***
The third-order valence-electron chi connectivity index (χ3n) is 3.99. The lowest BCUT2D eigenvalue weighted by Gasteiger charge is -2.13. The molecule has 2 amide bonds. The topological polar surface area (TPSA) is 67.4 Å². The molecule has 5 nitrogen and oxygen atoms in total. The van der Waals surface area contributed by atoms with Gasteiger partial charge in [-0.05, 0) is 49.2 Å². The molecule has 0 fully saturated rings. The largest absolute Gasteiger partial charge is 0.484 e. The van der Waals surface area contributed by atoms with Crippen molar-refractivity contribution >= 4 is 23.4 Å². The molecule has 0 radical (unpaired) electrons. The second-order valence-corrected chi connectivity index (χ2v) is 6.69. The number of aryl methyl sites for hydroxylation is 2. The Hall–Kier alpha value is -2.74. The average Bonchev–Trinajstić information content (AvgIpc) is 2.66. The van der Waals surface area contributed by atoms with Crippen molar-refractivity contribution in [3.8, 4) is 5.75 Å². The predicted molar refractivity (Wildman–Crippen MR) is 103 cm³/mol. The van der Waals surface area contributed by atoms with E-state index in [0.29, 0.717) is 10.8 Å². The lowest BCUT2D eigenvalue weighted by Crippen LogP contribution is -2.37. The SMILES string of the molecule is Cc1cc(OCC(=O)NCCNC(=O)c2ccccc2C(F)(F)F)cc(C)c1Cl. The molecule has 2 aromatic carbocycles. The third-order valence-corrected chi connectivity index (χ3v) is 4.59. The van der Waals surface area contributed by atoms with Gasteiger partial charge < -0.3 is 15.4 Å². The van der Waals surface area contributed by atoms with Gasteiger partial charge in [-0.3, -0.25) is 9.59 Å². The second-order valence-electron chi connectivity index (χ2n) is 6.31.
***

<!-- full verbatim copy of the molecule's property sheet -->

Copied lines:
The third-order valence-electron chi connectivity index (χ3n) is 3.99. The lowest BCUT2D eigenvalue weighted by Gasteiger charge is -2.13. The molecule has 2 amide bonds. The topological polar surface area (TPSA) is 67.4 Å². The molecule has 5 nitrogen and oxygen atoms in total. The van der Waals surface area contributed by atoms with Gasteiger partial charge in [-0.05, 0) is 49.2 Å². The molecule has 0 fully saturated rings. The largest absolute Gasteiger partial charge is 0.484 e. The van der Waals surface area contributed by atoms with Crippen molar-refractivity contribution >= 4 is 23.4 Å². The molecule has 0 radical (unpaired) electrons. The second-order valence-corrected chi connectivity index (χ2v) is 6.69. The number of aryl methyl sites for hydroxylation is 2. The Hall–Kier alpha value is -2.74. The average Bonchev–Trinajstić information content (AvgIpc) is 2.66. The van der Waals surface area contributed by atoms with Crippen molar-refractivity contribution in [3.8, 4) is 5.75 Å². The predicted molar refractivity (Wildman–Crippen MR) is 103 cm³/mol. The van der Waals surface area contributed by atoms with E-state index in [0.29, 0.717) is 10.8 Å². The lowest BCUT2D eigenvalue weighted by Crippen LogP contribution is -2.37. The SMILES string of the molecule is Cc1cc(OCC(=O)NCCNC(=O)c2ccccc2C(F)(F)F)cc(C)c1Cl. The molecule has 2 aromatic carbocycles. The third-order valence-corrected chi connectivity index (χ3v) is 4.59. The van der Waals surface area contributed by atoms with Gasteiger partial charge < -0.3 is 15.4 Å². The van der Waals surface area contributed by atoms with Gasteiger partial charge in [-0.3, -0.25) is 9.59 Å². The second-order valence-electron chi connectivity index (χ2n) is 6.31.